I went to Leicester once. Years ago. There was a big shopping centre there, I remember that, but I can’t say too much else lingered long in the memory.
That’s not to denigrate the place, but it was certainly no Leeds. Oh, and they can keep their Melton Mowbrays too, give me a good Growler any time.
Still, only the emotionally dead (or your average Spurs fan) would begrudge their football club’s imminent delivery of one gleaming Premier League trophy.
It’s a fairy tale for our times and one in the eye for the dull corporate entities masquerading as football clubs. Your Chelskis, Man Cities and Man Us.
Nor can you fail to smile at the celebrations of its people. They started partying on Monday night and have shown no sign of stopping since. And who on earth could blame them?
But at the same time as feeling happy for Leicester, anyone yearning for the merest hint of a corner being turned at Leeds United can only view these scenes of joyful abandonment and feel sick to the pit of their stomach.
The canonisation of the Rainman-like Claudio Ranieri. The players’ trip for pizza that brought the entire city centre to a juddering, mob-filled halt.
For Leeds fans each one is another jab of a dagger to a heart already bearing the scars of United’s lost decade and that most tantalising of thoughts. It could have been us...
It’s a handy – if somewhat depressing – barometer of just how far Leeds have fallen when it dawns on you that you’re actually jealous of someone from Leicester.
Leeds has it all – apart from a top-flight football team. In a one-club city of some 800,000, that’s not just baffling, it’s downright criminal. And it’s a conundrum that shows no sign of being solved any time soon.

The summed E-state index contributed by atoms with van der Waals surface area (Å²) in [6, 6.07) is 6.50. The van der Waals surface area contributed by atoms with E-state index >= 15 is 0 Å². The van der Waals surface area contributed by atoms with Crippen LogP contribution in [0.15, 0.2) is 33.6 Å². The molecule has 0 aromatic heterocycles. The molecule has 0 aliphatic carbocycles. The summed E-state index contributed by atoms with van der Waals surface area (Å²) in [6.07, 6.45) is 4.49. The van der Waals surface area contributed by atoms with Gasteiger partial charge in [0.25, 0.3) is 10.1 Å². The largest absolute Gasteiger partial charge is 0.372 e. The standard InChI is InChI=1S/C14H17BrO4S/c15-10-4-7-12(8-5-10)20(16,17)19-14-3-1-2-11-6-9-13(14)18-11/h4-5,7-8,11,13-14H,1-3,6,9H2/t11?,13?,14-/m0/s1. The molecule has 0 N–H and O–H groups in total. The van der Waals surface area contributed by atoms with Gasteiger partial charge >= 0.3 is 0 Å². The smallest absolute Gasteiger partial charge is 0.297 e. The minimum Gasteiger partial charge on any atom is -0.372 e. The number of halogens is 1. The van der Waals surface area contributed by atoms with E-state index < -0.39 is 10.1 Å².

“I’d like to read a letter that I’ve written to the Yorkshire Evening Post today so that we have a clear statement for all Leeds supporters.”
With those words on the last day of January 2003, Peter Ridsdale laid bare the black hole into which Leeds were being sucked.
The £30m lost from the lack of Champions League football triggered a fire sale from which they have never recovered. They had gambled big and lost.
Even now the merest whisper of the phrase “Doing a Leeds” is enough to send a shudder through football fans up and down the country.
But that was a dozen years ago now. And still Leeds are mired in uncertainty and off the field wrangles, the latest being legal cases brought by their former kit manufacturers and shirt sponsors.
Amid such a backdrop, is it any wonder that on the field they’re struggling to get into the top half of the Championship?
YEP football writer Phil Hay put together a great piece the other day looking at the vastly different paths the two clubs have taken since they last met in 2009.
Leicester won that day and escaped the inigmony of League One football. Leeds followed them into the Championship a year later but have been marooned there ever since.
The estimated £100m poured into Leicester by their wealthy Thai owners has helped, obviously. But why on earth isn’t Leeds an even more attractive proposition to someone who could come in and inject the cash and clear thinking that would lead the club back to football’s top table?